• Explain service delivery for individuals, families and communities
  • Identify ways to reduce risks and harm associated with mental health and addictions

Program Organization

Title of Course/Practicum Component * # of Hours*
MHASW 01 – Introduction to Mental Health 60
MHASW 02 – Mental Illness and Interventions 80
MHASW 03 – Concurrent Disorders and More Complex Case Work 80
MHASW 04 – Health Promotion, Prevention and Harm Reduction 80
MHASW 05 – Practicum 60

Career Options

  • Mental Health Support Worker
  • Mental Health Rehabilitation Worker
  • Community Mental Health Worker
  • Mental Health and Addictions Support Worker

Course Descriptions

MHASWC 01: Introduction to Mental Health  (60 hours)

Brief Course Description

This course introduces students to the study of mental health, mental illnesses and substance use. A wide variety of issues will be explored including patterns of distribution, risk factors and efforts made by society to prevent and treat mental health issues

Course Prerequisites

None.

Learning Objectives

Upon completion of this course, the successful student will have reliably demonstrated the ability to:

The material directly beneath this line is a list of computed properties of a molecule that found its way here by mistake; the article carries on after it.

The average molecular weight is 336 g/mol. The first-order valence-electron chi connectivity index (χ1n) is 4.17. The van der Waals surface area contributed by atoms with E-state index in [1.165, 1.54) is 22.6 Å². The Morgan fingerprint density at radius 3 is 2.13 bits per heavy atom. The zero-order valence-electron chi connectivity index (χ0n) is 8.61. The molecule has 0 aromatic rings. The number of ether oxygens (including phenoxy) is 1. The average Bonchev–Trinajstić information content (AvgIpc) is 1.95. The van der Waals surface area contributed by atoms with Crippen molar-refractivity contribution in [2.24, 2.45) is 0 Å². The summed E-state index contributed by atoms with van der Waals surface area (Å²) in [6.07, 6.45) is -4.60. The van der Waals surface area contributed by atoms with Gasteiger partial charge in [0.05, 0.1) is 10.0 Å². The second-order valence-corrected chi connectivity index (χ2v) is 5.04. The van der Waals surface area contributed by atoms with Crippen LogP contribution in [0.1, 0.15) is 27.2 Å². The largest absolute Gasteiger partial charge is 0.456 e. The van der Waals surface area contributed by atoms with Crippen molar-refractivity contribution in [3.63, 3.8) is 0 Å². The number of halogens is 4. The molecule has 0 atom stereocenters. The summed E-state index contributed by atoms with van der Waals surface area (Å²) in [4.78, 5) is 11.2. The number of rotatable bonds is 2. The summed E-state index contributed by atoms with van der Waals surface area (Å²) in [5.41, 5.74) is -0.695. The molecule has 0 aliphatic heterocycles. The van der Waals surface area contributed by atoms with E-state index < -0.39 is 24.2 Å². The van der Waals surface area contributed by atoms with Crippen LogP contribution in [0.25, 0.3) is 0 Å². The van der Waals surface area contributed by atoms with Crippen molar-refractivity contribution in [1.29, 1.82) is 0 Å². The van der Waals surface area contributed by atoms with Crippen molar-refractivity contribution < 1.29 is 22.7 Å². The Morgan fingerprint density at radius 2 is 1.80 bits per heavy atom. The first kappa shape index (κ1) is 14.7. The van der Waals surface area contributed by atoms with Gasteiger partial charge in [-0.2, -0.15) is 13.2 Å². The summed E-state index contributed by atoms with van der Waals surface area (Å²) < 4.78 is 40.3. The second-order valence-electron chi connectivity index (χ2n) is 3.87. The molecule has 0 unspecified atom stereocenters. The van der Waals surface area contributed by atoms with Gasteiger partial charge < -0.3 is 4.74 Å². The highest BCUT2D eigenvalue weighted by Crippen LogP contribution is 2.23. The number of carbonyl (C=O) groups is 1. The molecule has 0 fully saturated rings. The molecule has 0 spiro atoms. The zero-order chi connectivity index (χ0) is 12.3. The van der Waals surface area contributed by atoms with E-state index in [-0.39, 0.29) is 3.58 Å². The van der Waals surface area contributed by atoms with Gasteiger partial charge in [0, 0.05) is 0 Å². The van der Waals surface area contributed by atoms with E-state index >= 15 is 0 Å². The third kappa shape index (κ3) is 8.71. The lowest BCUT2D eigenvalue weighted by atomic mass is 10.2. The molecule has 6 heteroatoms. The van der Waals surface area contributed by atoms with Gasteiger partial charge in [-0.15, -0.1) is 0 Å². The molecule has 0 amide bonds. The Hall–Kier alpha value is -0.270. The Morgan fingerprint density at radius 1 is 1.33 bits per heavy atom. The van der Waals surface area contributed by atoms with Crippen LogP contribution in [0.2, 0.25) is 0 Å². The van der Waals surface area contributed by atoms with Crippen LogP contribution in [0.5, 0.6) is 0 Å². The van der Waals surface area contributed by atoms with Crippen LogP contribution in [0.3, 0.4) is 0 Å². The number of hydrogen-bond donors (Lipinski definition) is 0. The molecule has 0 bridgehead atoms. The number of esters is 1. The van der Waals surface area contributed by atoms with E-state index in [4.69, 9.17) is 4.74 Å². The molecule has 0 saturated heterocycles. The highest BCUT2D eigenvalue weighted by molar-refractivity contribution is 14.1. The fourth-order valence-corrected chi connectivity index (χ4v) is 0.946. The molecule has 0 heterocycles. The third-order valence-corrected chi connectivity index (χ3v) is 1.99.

• Explore a broad range of perspectives that are applied to explain mental illness, substance use, substance use disorder and addictions
  • Identify the prevalence and distribution of mental illness and substance abuse within Canada
  • Differentiate between the different types of mental health disorders
  • Identify the risk factors for mental illness and substance abuse
  • Identify the relationship between mental illness and substance use
  • Recognize ways to reduce risk especially relating to substance abuse
  • Appreciate steps taken by the public health system in Canada to promote mental health
  • Identify public systems and organizations which exist both in Canada and internationally to assist with mental health issues and substance abuse
  • Identify what the DSM-5 is and outline the mental health indexes listed within
  • Differentiate between substance use and abuse, as well as differentiate between mental health illnesses and addiction
  • Identify how mental health illness and addiction are diagnosed

Lessons

  1. What is Mental Health?
  2. Biological Foundations of Mental Health
  3. The Spectrum of Mental Health Problems